Alan from Dirty Strangers on his first album had Ronnie and Keith play originally but then they couldn’t release it because the stones legal team saying now you can use that the man because they released their own stuff so it couldn’t clash with Their own stuff. Then several years back Keith gave him this acoustic guitar and it’s the one that he recorded with and wrote so many songs on back in back in the day it’s the guitar that’s on the beginning of ‘street Fighting Man’ and probably on like most of ‘Exile On Main Street’. you can hear it at the beginning of the songs I think it’s the one that’s on ‘Angie’ you know, like loads of history in a lot of history and it probably wrote stuff even earlier before that as well 1964 the guitar is anyway, I knew I wanted some acoustic guitar on the record and I was thinking about I wonder if Alan will lend me the package and I phoned him up and he was he was saying like yeah look I’m rehearsing with my band on Thursday in Shepherds Bush if you want to come over you can grab it and let me know when your done and I’ll get it back. so I’m gonna do that I’ll definitely get a cab home I wont try and go on the bus home with that, and Alan says oh yeah, if anything happens to it you have to give me the deeds to your house and you know like you’re laughing but anyway Can you imagine how much this guitar is worth? So I’m thinking I don’t know if I even wanted to take that much responsibility and I was thinking you know what if one of the cats knocks it over where am I gonna put it? anyway he called me back the next day he said listen I’ve been thinking about it and I spoke to Piere whos Keiths main guitar tech and some other people in the stones organization and they they kind of said to me Look at this is something that this can’t be replaced and yet you know you can’t really calculate that number so lending it out because something always happens. So he said he said he still wanted to be able to let me use it so you can either come down to Redlands where I’m staying at Keiths place and do a little bit of recording there and then take the tapes back you know put them on your album or I can come and visit you at your studio if you just let me know what day and I’ll bring the guitar with me. and then at least if anything happens its my responsibility and not yours and thats so super kind of him and I really would have loved to come down to Redlands yeah it just didn’t make sense because all the backing tracks and stuff the machines were in the studio in East London where we were working so it didn’t make sense to try and bring it down so anyway he came he came into the studio and spend the day and you know I played it on every song ha ha ha it didn’t need it on every one but I’m not missing that opportunity. Ha ha you know you can’t always hear it but trust me it’s there ha ha It was such a beautiful guitar you could strum one chord and it sounded like a hit song it was so nice to play.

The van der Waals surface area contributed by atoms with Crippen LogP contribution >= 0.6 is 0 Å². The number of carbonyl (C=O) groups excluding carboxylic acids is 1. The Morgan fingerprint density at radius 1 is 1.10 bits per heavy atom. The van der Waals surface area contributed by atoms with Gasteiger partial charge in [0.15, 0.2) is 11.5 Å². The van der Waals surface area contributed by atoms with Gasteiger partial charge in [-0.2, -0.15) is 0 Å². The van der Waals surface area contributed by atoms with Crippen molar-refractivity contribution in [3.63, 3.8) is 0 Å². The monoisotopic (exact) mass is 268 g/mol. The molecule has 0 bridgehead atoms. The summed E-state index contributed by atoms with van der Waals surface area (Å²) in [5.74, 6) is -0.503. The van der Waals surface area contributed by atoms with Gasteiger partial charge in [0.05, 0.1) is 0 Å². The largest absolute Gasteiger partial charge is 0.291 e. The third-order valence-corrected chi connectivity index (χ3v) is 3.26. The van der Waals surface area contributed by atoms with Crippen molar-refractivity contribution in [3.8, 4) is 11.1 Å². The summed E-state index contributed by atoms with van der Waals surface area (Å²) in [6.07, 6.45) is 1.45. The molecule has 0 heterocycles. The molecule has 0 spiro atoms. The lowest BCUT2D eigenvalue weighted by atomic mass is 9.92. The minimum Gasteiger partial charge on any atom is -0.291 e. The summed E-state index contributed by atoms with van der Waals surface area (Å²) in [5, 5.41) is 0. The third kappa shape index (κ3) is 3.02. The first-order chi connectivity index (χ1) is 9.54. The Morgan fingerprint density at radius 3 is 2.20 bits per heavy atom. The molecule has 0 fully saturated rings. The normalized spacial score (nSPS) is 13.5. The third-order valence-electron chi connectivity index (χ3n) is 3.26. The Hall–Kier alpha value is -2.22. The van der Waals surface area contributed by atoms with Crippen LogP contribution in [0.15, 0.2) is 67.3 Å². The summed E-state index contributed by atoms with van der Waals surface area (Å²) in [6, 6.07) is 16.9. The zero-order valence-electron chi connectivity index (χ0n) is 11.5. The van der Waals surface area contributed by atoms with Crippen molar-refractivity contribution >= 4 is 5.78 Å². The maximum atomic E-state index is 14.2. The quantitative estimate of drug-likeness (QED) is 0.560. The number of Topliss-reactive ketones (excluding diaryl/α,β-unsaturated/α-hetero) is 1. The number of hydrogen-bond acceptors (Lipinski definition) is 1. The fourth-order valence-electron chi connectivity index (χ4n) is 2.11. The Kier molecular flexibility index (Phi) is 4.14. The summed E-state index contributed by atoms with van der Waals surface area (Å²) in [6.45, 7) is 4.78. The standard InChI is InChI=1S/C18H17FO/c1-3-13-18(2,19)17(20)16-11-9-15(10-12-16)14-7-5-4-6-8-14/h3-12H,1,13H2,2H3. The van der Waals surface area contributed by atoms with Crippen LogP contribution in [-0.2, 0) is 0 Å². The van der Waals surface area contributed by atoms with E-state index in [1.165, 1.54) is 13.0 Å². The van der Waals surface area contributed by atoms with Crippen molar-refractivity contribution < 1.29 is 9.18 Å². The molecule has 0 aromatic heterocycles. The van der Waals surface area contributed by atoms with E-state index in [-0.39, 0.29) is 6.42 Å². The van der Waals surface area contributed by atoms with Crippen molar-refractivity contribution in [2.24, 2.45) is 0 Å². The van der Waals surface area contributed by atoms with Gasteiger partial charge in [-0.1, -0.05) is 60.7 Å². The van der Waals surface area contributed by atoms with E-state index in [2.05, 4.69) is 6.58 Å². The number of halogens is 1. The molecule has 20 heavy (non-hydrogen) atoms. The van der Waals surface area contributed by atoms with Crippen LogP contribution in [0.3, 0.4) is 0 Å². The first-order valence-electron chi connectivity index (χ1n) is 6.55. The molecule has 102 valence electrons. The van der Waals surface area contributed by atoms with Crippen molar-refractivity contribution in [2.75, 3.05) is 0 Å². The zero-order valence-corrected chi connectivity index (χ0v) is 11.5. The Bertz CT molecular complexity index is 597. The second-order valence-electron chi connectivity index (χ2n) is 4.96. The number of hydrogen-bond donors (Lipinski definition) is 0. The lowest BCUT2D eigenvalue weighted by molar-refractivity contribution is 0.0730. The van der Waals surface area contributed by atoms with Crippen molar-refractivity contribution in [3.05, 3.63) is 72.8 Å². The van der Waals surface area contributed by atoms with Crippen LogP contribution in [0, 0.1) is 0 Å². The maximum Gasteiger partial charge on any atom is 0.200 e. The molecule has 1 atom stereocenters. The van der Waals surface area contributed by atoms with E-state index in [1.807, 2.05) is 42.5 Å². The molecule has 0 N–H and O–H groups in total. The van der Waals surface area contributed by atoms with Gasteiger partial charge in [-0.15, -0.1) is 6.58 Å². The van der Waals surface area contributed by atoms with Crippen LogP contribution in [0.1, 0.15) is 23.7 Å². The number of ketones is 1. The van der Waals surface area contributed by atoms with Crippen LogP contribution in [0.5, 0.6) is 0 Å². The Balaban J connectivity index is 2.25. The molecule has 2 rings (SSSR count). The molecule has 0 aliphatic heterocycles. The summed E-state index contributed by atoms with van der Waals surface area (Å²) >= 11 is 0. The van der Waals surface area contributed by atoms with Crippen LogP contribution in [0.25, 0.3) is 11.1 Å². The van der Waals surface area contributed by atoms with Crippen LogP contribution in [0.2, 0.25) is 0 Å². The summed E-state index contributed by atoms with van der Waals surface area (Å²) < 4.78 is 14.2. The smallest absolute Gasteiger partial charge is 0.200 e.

it made me wish that I’d had the guitar for a while. Maybe when we were doing the backing tracks you know certain instruments make you play it in a certain kind of way. Every instrument is different. so for next album maybe I ask For the…